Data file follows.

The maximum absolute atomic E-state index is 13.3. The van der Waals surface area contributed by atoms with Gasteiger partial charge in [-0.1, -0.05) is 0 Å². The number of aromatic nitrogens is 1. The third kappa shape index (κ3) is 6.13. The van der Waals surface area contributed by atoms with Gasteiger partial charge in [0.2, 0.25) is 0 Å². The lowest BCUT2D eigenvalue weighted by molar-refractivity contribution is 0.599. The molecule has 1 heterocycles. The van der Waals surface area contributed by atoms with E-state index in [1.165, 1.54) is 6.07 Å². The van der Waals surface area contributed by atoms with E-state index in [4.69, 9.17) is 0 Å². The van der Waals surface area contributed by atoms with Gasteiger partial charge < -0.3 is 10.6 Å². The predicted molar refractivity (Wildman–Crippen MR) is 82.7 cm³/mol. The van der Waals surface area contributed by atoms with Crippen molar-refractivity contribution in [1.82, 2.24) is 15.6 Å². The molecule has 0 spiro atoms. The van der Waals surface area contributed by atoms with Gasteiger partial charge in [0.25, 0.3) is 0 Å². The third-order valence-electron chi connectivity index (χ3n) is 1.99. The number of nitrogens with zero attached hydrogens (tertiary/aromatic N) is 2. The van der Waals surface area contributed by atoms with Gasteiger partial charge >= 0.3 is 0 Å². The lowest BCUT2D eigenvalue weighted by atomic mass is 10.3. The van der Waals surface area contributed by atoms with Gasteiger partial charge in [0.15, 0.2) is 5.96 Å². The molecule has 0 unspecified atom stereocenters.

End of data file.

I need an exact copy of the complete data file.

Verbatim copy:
The maximum absolute atomic E-state index is 13.3. The van der Waals surface area contributed by atoms with Gasteiger partial charge in [-0.1, -0.05) is 0 Å². The number of aromatic nitrogens is 1. The third kappa shape index (κ3) is 6.13. The van der Waals surface area contributed by atoms with Gasteiger partial charge in [0.2, 0.25) is 0 Å². The lowest BCUT2D eigenvalue weighted by molar-refractivity contribution is 0.599. The molecule has 1 heterocycles. The van der Waals surface area contributed by atoms with E-state index in [1.165, 1.54) is 6.07 Å². The van der Waals surface area contributed by atoms with E-state index in [4.69, 9.17) is 0 Å². The van der Waals surface area contributed by atoms with Gasteiger partial charge < -0.3 is 10.6 Å². The predicted molar refractivity (Wildman–Crippen MR) is 82.7 cm³/mol. The van der Waals surface area contributed by atoms with Crippen molar-refractivity contribution in [1.82, 2.24) is 15.6 Å². The molecule has 0 spiro atoms. The van der Waals surface area contributed by atoms with Gasteiger partial charge in [0.25, 0.3) is 0 Å². The third-order valence-electron chi connectivity index (χ3n) is 1.99. The number of nitrogens with zero attached hydrogens (tertiary/aromatic N) is 2. The van der Waals surface area contributed by atoms with Gasteiger partial charge >= 0.3 is 0 Å². The lowest BCUT2D eigenvalue weighted by atomic mass is 10.3. The van der Waals surface area contributed by atoms with Gasteiger partial charge in [0.15, 0.2) is 5.96 Å². The molecule has 0 unspecified atom stereocenters.